Northern Ireland

Northern Health Trust: Five babies among 11 deaths probed

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Media captionInterim medical director of the Northern Health Trust Dr Greg Furness has apologised

The deaths of five babies are among 11 under investigation at the Northern Health Trust.

The health minister told the Northern Ireland Assembly that he had been made aware of 20 cases in which the trust's response was said to be below standard.

The patients were seen in the emergency, obstetrics, gynaecology or X ray departments.

It is not clear whether the deaths were avoidable. Edwin Poots said the trust's response should have been better.

He said this was especially true, where cases were not identified as "serious adverse incidents".

It is understood the babies were either born prematurely or were less than a month old.

The trust is also completing a review of about 35,000 X rays taken at the Causeway Hospital, Coleraine, County Londonderry, between 2011 and 2012.

Nine patients have been recalled. That review is now being extended across the entire health trust, involving 48,000 X rays.

Turnaround team

Image caption Antrim Area Hospital is one of those under the spotlight

Health Minister Edwin Poots said the cases, which date from 2008 until the present, were discovered by a "turnaround team" he had sent to the trust.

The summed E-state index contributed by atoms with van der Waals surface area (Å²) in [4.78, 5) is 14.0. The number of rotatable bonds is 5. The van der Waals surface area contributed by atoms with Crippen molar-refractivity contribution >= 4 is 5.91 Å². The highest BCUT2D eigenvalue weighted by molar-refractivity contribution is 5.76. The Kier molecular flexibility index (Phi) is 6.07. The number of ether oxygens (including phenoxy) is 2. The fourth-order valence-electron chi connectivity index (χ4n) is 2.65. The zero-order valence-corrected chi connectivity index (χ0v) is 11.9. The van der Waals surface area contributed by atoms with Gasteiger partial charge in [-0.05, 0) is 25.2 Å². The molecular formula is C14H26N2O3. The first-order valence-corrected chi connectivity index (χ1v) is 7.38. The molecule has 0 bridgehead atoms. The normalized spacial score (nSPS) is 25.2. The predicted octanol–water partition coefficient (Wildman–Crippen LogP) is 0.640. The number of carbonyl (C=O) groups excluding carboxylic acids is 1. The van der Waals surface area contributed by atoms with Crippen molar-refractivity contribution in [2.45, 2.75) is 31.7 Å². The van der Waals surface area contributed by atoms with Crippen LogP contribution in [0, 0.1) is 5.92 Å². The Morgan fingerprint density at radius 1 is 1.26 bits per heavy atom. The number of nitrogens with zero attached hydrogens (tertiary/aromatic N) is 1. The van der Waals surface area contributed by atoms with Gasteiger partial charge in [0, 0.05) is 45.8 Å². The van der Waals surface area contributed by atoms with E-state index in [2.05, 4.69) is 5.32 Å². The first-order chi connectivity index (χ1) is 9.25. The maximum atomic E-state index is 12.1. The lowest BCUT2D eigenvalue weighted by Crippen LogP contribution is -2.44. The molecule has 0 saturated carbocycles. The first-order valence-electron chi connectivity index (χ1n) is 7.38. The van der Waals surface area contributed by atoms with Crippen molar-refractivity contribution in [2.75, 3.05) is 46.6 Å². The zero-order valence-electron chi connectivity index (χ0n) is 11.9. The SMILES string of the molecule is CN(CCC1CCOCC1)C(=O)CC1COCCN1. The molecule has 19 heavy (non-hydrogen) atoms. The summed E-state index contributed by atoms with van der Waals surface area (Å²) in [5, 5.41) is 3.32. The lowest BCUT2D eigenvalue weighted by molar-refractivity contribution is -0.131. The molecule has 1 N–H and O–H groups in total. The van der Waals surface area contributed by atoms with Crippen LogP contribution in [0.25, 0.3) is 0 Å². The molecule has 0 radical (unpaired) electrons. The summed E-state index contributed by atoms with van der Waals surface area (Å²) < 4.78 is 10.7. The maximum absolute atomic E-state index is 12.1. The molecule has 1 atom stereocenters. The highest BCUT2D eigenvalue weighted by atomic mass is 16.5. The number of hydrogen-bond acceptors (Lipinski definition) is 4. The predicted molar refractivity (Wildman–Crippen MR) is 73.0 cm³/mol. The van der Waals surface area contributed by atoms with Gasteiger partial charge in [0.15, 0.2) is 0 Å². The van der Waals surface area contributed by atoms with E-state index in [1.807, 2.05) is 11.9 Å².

"I wasn't happy with the Northern Trust, I wasn't happy with the way things were being done there and that's why I put a turnaround team in," he said.

"We do need to offset that with the fact that the Northern Trust was dealing with tens of thousands of cases.

"The Northern Trust is in a considerably better place than when I inherited it in 2011."

Mr Poots said Northern Ireland's hospitals "are safe places", but added: "Do we run perfect hospitals? We don't."

Maeve McLaughlin, the chair of the assembly's health committee, said the the news of the cases was "quite alarming".

"I think there are very serious questions [to answer]," she said.

'Fallen short'

In a statement, the trust said it recognised that on certain occasions it had "fallen short of the standards the public should expect from us".

"More critically, we failed to learn from these incidents. To those people affected we apologise," the statement said.

"We have identified 20 separate incidents over a five-year period where the response by the trust was below standard. We have advised the department and welcome the minster's statement today and his continued support."

The statement said patients and their families had been let down.

It said it would work to try and prevent that happening in the future and was committed to "a culture of openness and transparency".

The trust said that changing the culture was the key to turning the organisation around.

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